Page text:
Canada: Trust Disclosure For Family Law

Last Updated: October 22 2014
Article by Joan Jung

An interest in a family trust and gifts can be the subject of disclosure orders in family law disputes. This was illustrated in the recent Ontario Superior Court of Justice decision in Clapp v. Clapp 2014 ONSC 4591. In this case, Mrs. Clapp had an interest in a non-resident trust named the "Oceana Trust" which apparently had been created by her mother for the benefit of Mrs. Clapp and her siblings and their respective children. In the divorce proceedings, Mr. Clapp sought spousal support from Mrs. Clapp as well as equalization of their net family property. Mr. Clapp sought disclosure of Mrs. Clapp's interest in the Oceana Trust. He wanted her interest to be included among her assets for purposes of equalization and for purposes of determining entitlement to spousal support.

Mr Clapp alleged that Mrs. Clapp received regular gifts of over $100,000 per year from her mother as well as distributions from the Trust. He argued that they relied on these gifts and distributions to maintain their lifestyle which included a home and cottage (each valued at over $800,000), private school for their son and two cars. Mrs. Clapp denied receiving regular distributions from the Trust other than specific amounts received to renovate the matrimonial home of approximately $200,000. She acknowledged gifts from her mother which she claimed were made at her mother's discretion and not sourced from the Trust. Mrs. Clapp was not employed outside the home during the marriage.

The court made reference to the Spousal Support Advisory Guidelines and noted that the determination of income under the Federal Child Support Guidelines was equally applicable to claims for spousal support. The latter guidelines provide that the court may impute an amount of income to a spouse in appropriate circumstances including where a spouse is a beneficiary under a trust and will be in receipt of income or other benefits from the trust. The question was whether the gifts received by Mrs. Clapp or the distributions from the Oceana Trust should result in some imputed income to Mrs. Clapp. To determine whether an amount received should be included in income for purposes of calculating spousal support, the court considered seven questions:

  1. Is the amount included in income for income tax purposes?
  2. Is the amount capital that generates income?
  3. Is the amount, if capital, compensation for loss of income?
  4. Has the amount, if capital, been equalized?
  5. Is the payment of the amount gratuitous?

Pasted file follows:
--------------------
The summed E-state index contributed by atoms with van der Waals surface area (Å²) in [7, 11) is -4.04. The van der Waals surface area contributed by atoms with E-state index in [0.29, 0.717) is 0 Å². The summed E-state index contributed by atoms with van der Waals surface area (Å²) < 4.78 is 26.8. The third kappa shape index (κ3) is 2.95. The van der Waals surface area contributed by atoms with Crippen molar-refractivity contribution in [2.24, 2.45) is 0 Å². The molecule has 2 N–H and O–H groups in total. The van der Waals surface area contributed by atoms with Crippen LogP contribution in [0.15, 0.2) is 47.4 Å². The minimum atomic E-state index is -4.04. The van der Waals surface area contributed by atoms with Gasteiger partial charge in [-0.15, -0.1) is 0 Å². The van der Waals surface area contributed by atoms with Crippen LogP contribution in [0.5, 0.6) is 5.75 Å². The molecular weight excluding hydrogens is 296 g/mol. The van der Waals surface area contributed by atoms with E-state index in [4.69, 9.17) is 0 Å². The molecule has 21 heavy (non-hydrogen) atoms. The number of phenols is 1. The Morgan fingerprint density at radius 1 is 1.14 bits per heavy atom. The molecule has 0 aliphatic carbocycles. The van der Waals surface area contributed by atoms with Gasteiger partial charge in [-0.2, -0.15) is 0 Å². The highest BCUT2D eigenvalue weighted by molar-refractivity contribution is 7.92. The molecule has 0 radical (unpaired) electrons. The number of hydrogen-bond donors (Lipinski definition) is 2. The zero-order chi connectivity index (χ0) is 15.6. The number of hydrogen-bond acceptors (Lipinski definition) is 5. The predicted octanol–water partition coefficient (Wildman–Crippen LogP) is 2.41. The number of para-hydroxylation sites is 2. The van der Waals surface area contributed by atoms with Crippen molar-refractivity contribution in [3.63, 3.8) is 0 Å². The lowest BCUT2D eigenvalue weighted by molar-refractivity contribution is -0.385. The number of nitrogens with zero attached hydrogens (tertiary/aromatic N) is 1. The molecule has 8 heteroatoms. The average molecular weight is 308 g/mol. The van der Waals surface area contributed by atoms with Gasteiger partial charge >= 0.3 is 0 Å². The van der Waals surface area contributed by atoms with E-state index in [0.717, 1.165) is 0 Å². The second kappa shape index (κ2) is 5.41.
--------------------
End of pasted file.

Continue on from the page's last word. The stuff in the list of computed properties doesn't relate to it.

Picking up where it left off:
6. Is the payment of the amount recurrent?
  7. Were the funds typically used to finance a significant portion of the recipient's living expenses?

Based on the materials provided, the court found that the amounts received had not been included in Mrs. Clapp's income for tax purposes. The amounts received were commingled with family property and were not used to generate income. The court seemed to suggest without explanation that the amounts received from Oceana Trust were on account of capital. The court found no basis for an order of interim support to Mr. Clapp.

The parties were ordered to disclose all gifts received in excess of $1000. While Mr. Clapp sought such disclosure for the duration of the marriage, the court order was limited to the three years prior to separation.

Mrs. Clapp disclosed a copy of the Deed of Settlement for the Oceana Trust and a number of years of financial statements and the court noted that the three most recent year's statements were sufficient, denying Mr. Clapp's request for statements for the duration of the marriage. He also sought Oceania Trust's tax returns, disclosure of the Trust's interest in a named limited partnership, and disclosure of any benefits paid on behalf of Mrs. Clapp and any loans to Mrs. Clapp. Mr. Clapp's request was denied on the bases that the materials filed with court did not establish the relevance of such additional information. The court considered that the financial statements should be sufficient as they disclosed the assets of the Trust and any distributions made.

Limited information was provided in the judgement regarding the terms of the trust or its underlying assets. There was an institutional trustee of the Oceana Trust and the judgement indicated that Mrs. Clapp was "one of several beneficiaries" without indicating where the Trust was discretionary or otherwise. While gifts and an interest in a trust can be structured so that they may be excluded from "net family property" for equalization purposes under the Family Law Act, these structures do not exclude support obligations. The case serves as a reminder that amounts received could affect imputed income calculations for support and shows that a beneficiary may be faced with disclosure requests.

Originally published by STEP Inside, October 2014

The content of this article is intended to provide a general guide to the subject matter. Specialist advice should be sought about your specific circumstances.

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